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Jam Productions Inks Historic Partnership Agreement With Marc Geiger’s SaveLive

Jam Co-Founder Jerry Mickelson says "It's time to announce Jam 2.0 with my new partners, Marc Geiger, John Fogelman, and SaveLive."

Jam Productions, one of North America’s largest independent concert promoters, is set to become a crown jewel of the the SaveLive network, Jam co-founder Jerry Mickelson and SaveLive co-founders Marc Geiger and John Fogelman announced today. The deal anchors the SaveLive presence in Chicago, where Jam is based, and will serve as a launching point for investment and growth in the Midwest targeting small-to-mid-sized venues in the region.

“Jam 1.0 lasted 50 years, became a Midwest institution, and had a lot of success with my first partner,” Mickelson tells Billboard. “It’s time to announce Jam 2.0 with my new partners, Marc Geiger, John Fogelman, and SaveLive.”


The announcement follows Jam Productions 50th anniversary, making it one of the largest and best known independent promoters in North America with a venue portfolio that includes The Vic Theatre, The Riviera Theatre, Park West, and the Palace in St Paul. Coming out of the pandemic, Jam anticipates producing 450 concerts in 33 different venues across the Midwest, according to a release announcing the partnership.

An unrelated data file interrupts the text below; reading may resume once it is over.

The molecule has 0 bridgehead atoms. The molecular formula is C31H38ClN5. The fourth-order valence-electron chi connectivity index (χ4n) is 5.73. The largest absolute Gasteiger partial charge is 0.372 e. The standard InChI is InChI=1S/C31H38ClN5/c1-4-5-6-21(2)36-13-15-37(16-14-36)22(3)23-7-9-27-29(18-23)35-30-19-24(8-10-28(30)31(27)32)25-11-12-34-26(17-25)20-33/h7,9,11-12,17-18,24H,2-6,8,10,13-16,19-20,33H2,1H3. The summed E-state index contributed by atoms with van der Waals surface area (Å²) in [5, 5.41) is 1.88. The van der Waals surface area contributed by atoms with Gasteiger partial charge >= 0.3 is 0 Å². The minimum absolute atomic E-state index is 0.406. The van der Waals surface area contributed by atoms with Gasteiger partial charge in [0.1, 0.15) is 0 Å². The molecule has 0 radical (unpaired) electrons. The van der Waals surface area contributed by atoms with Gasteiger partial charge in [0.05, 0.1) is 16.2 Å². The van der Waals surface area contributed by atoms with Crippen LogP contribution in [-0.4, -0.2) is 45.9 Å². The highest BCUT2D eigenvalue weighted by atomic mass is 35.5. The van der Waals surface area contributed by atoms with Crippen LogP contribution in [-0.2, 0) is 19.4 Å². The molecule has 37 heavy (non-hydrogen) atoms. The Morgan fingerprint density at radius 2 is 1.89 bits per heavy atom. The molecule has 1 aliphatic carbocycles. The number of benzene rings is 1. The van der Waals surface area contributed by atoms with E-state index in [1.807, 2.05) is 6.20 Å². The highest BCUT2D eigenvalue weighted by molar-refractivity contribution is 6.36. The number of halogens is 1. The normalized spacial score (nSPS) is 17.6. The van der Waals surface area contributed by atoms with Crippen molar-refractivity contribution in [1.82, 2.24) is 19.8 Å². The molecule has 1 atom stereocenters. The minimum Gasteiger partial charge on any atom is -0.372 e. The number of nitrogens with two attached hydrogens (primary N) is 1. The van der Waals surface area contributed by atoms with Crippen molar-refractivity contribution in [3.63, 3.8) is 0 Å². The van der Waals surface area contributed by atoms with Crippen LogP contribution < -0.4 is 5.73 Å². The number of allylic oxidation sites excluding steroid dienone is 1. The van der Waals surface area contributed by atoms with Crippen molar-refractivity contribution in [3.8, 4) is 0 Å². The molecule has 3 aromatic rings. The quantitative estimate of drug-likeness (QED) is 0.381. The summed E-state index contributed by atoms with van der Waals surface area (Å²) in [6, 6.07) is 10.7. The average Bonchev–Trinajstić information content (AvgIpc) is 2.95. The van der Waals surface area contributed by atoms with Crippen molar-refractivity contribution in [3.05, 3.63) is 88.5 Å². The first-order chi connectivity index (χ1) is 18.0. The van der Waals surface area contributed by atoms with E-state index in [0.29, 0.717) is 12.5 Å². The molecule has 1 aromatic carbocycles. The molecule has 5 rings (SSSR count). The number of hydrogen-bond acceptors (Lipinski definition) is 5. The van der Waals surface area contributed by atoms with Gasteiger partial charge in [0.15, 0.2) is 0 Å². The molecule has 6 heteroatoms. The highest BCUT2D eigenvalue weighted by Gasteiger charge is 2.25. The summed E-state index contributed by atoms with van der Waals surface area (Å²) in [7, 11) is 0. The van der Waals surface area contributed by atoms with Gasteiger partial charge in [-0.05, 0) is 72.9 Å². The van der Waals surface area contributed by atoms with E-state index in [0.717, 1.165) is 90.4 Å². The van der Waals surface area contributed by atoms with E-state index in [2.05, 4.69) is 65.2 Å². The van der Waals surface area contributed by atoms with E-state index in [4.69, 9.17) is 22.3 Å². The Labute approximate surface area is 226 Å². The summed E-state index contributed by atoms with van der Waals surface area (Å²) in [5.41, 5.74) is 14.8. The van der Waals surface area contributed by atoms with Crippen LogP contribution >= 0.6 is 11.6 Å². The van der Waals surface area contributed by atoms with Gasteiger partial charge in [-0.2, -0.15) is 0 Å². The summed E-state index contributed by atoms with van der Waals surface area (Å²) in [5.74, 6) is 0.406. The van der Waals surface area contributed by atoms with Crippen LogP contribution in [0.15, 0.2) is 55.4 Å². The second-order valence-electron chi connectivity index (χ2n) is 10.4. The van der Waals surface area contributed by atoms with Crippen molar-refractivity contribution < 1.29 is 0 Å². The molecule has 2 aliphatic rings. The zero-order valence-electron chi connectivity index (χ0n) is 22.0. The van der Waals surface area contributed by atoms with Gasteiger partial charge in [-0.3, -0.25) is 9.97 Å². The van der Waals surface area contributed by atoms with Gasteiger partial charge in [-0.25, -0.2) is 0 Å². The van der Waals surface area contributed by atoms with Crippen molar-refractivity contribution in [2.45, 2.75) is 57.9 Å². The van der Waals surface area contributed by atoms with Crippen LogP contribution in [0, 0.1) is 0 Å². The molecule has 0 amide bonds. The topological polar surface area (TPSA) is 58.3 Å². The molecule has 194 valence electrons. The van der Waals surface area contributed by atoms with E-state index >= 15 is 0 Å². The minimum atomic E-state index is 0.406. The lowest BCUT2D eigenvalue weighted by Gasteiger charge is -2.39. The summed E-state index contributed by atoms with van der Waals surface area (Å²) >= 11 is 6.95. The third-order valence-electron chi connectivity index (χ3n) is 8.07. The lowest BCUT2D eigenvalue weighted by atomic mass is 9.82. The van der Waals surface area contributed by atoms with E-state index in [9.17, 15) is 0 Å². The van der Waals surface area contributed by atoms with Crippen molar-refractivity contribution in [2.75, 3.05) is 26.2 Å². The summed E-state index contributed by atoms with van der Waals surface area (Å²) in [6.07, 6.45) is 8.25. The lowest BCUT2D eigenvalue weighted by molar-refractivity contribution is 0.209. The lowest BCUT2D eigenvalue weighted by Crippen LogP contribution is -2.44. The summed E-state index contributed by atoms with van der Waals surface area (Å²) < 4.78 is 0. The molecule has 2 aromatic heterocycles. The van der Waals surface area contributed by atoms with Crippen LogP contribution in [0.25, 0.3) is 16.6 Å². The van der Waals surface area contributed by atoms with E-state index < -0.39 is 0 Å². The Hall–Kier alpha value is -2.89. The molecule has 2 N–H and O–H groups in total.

Launched in 1972 by Mickelson and Arny Granat to promote three WAR concerts, the concert promotion company enjoyed slow but steady growth over its first decade, working their way up to concerts by The Police in 1979 and the Rolling Stones in 1978, according to a history of the company written by the Chicago Tribune in March. Over time, Jam expanded into theatrical productions, venue projects and talent management, and despite overtures from major corporate competitors, the company has rejected acquisition offers and has remained fiercely independent over the decades.

“It has been obvious that for Jam’s business to grow, it needed to be part of a network, something larger with more locations, data and intelligence analytics as well as booking leverage,” Mickelson tells Billboard. “Over the years I considered all the bigger players but there wasn’t a good fit in terms of how we wanted to operate and compete.”